Romania’s dismal World Cup qualifying campaign is proving a costly business.
By Radu Timofte in Bucharest
Romania’s disastrous World Cup qualifying campaign is proving to be an expensive business. The Romanian Football Federation (FRF) has been forced to pay out £250,000 in compensation to c, the coach who was sacked last month following defeats to Serbia and Austria.
The losses left Romania in fifth place in European qualifying group seven with four points from five matches and virtually no chance of qualifying for the 2010 World Cup. They are eight behind group leaders Serbia and just three ahead of bottom-placed Faroe Islands.
It’s all a far cry from less than a year ago, when Romania, guide by Piturca, took part in the 2008 European Championship finals in Austria and Switzerland, and went close to causing an upset after they surprisingly drew with France and Italy, before losing to Holland.
Back then, Piturca was hailed as a hero after he secured Romania’s first qualification for a major finals for eight years. But the writing was on the wall as early as the first game of the 2010 World Cup qualifying campaign, which Romania lost 3-0 at home to Lithuania.
FRF boss Ionut Lupescu had the difficult task of persuading Piturca to agree to an amicable parting of the ways. Piturca could have held out for the £550,000 compensation laid out in his contract, but eventually accepted less than half that figure.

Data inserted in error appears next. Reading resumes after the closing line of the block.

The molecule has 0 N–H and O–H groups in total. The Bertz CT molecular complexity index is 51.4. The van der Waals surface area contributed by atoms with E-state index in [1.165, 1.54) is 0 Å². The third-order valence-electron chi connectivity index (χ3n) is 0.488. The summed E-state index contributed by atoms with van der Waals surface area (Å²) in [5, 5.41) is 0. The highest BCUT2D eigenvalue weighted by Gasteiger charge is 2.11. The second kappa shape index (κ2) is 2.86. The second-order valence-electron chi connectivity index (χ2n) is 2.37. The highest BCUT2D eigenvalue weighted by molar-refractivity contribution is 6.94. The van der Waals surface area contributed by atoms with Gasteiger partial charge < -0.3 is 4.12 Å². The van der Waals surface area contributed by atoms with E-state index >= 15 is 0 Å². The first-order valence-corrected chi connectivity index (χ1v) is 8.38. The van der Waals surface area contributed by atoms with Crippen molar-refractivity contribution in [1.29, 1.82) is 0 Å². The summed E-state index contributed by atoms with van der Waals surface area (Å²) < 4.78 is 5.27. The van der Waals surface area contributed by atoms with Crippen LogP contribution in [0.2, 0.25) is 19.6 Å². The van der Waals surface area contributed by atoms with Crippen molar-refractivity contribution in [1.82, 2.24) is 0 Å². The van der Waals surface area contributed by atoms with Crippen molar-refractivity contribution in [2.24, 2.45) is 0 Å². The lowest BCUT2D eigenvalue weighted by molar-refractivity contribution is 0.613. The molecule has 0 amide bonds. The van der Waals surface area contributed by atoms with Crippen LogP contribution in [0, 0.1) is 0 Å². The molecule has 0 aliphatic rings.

Piturca’s replacement, who will receive around £200,000 a year, is Razvan Lucescu, the son of Mirceu Lucescu, the current coach of Ukrainian side Shakhtar Donetsk. His target will be to build a side that is capable of qualifying for the Euro 2012 finals in Poland and Ukraine.
Lucescu’s reward, if he is successful, will be lucrative – a bonus of in excess of £1million. However the 40-year-old former goalkeeper has everything to prove. He has little pedigree outside of Romania, having most recently been coach of FC Brasov. He made his name at Rapid Bucharest, winning the Romanian Cup twice and reaching the UEFA Cup quarter-finals.
He admits to being as shocked as the next man by his promotion to national coach. “One month ago, if somebody told me that this was going to happen to am, I would have told them they were bonkers,” he said..
And he was probably not the federation’s first choice. Before appointing Lucescu junior, the federation had been linked with a number of big-name coaches, including Lucescu senior, former Chelsea defender Dan Petrescu (currently in charge of Unirea Urziceni), Laszlo Boloni (Standard Liege, who coached Romania in 2001-2002) and former great Gheorghe Hagi, who is currently without work.